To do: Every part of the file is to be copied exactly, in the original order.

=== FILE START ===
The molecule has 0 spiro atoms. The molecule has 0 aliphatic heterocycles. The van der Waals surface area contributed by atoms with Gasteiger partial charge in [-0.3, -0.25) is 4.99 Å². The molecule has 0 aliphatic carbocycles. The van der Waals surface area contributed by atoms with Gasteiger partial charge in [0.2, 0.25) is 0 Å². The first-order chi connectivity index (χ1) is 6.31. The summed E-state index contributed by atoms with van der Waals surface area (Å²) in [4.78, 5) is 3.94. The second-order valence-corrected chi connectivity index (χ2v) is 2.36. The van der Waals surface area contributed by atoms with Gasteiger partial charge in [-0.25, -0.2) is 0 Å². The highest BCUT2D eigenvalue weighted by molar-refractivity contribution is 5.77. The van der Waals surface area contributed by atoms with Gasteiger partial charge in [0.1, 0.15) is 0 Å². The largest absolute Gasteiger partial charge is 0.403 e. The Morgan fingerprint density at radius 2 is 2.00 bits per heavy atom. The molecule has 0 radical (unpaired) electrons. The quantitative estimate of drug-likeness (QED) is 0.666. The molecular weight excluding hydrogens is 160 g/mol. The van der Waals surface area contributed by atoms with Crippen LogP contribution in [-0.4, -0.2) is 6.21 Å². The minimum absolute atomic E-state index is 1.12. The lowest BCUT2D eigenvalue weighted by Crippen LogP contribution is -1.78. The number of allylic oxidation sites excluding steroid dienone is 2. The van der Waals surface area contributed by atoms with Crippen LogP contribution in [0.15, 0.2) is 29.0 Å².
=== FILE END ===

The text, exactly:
The molecule has 0 spiro atoms. The molecule has 0 aliphatic heterocycles. The van der Waals surface area contributed by atoms with Gasteiger partial charge in [-0.3, -0.25) is 4.99 Å². The molecule has 0 aliphatic carbocycles. The van der Waals surface area contributed by atoms with Gasteiger partial charge in [0.2, 0.25) is 0 Å². The first-order chi connectivity index (χ1) is 6.31. The summed E-state index contributed by atoms with van der Waals surface area (Å²) in [4.78, 5) is 3.94. The second-order valence-corrected chi connectivity index (χ2v) is 2.36. The van der Waals surface area contributed by atoms with Gasteiger partial charge in [-0.25, -0.2) is 0 Å². The highest BCUT2D eigenvalue weighted by molar-refractivity contribution is 5.77. The van der Waals surface area contributed by atoms with Gasteiger partial charge in [0.1, 0.15) is 0 Å². The largest absolute Gasteiger partial charge is 0.403 e. The Morgan fingerprint density at radius 2 is 2.00 bits per heavy atom. The molecule has 0 radical (unpaired) electrons. The quantitative estimate of drug-likeness (QED) is 0.666. The molecular weight excluding hydrogens is 160 g/mol. The van der Waals surface area contributed by atoms with Crippen LogP contribution in [-0.4, -0.2) is 6.21 Å². The minimum absolute atomic E-state index is 1.12. The lowest BCUT2D eigenvalue weighted by Crippen LogP contribution is -1.78. The number of allylic oxidation sites excluding steroid dienone is 2. The van der Waals surface area contributed by atoms with Crippen LogP contribution in [0.15, 0.2) is 29.0 Å².